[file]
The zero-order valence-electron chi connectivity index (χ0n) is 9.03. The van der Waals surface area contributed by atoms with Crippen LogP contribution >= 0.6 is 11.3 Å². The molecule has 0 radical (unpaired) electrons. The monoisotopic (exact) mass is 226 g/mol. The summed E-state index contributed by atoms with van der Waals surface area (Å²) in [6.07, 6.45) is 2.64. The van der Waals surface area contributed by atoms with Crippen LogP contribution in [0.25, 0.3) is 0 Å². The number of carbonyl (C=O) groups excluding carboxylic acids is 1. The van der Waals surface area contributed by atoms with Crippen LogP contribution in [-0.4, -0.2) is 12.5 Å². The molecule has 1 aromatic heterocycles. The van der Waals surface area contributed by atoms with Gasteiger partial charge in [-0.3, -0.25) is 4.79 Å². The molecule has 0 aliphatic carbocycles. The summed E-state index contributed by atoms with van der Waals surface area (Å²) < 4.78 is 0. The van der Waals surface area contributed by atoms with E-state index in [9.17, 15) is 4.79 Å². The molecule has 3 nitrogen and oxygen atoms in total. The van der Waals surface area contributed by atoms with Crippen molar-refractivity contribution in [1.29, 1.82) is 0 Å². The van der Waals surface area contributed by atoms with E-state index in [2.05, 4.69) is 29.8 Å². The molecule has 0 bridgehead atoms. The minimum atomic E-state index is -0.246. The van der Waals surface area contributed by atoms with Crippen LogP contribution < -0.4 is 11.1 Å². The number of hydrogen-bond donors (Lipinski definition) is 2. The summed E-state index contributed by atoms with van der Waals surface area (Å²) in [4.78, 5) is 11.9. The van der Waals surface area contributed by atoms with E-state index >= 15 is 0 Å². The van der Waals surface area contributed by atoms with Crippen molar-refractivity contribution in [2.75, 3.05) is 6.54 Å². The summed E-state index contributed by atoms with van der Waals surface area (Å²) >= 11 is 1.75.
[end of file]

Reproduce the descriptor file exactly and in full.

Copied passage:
The zero-order valence-electron chi connectivity index (χ0n) is 9.03. The van der Waals surface area contributed by atoms with Crippen LogP contribution >= 0.6 is 11.3 Å². The molecule has 0 radical (unpaired) electrons. The monoisotopic (exact) mass is 226 g/mol. The summed E-state index contributed by atoms with van der Waals surface area (Å²) in [6.07, 6.45) is 2.64. The van der Waals surface area contributed by atoms with Crippen LogP contribution in [0.25, 0.3) is 0 Å². The number of carbonyl (C=O) groups excluding carboxylic acids is 1. The van der Waals surface area contributed by atoms with Crippen LogP contribution in [-0.4, -0.2) is 12.5 Å². The molecule has 1 aromatic heterocycles. The van der Waals surface area contributed by atoms with Gasteiger partial charge in [-0.3, -0.25) is 4.79 Å². The molecule has 0 aliphatic carbocycles. The summed E-state index contributed by atoms with van der Waals surface area (Å²) < 4.78 is 0. The van der Waals surface area contributed by atoms with E-state index in [9.17, 15) is 4.79 Å². The molecule has 3 nitrogen and oxygen atoms in total. The van der Waals surface area contributed by atoms with Crippen molar-refractivity contribution in [1.29, 1.82) is 0 Å². The van der Waals surface area contributed by atoms with E-state index in [2.05, 4.69) is 29.8 Å². The molecule has 0 bridgehead atoms. The minimum atomic E-state index is -0.246. The van der Waals surface area contributed by atoms with Crippen LogP contribution < -0.4 is 11.1 Å². The number of hydrogen-bond donors (Lipinski definition) is 2. The summed E-state index contributed by atoms with van der Waals surface area (Å²) in [4.78, 5) is 11.9. The van der Waals surface area contributed by atoms with E-state index >= 15 is 0 Å². The van der Waals surface area contributed by atoms with Crippen molar-refractivity contribution in [2.75, 3.05) is 6.54 Å². The summed E-state index contributed by atoms with van der Waals surface area (Å²) >= 11 is 1.75.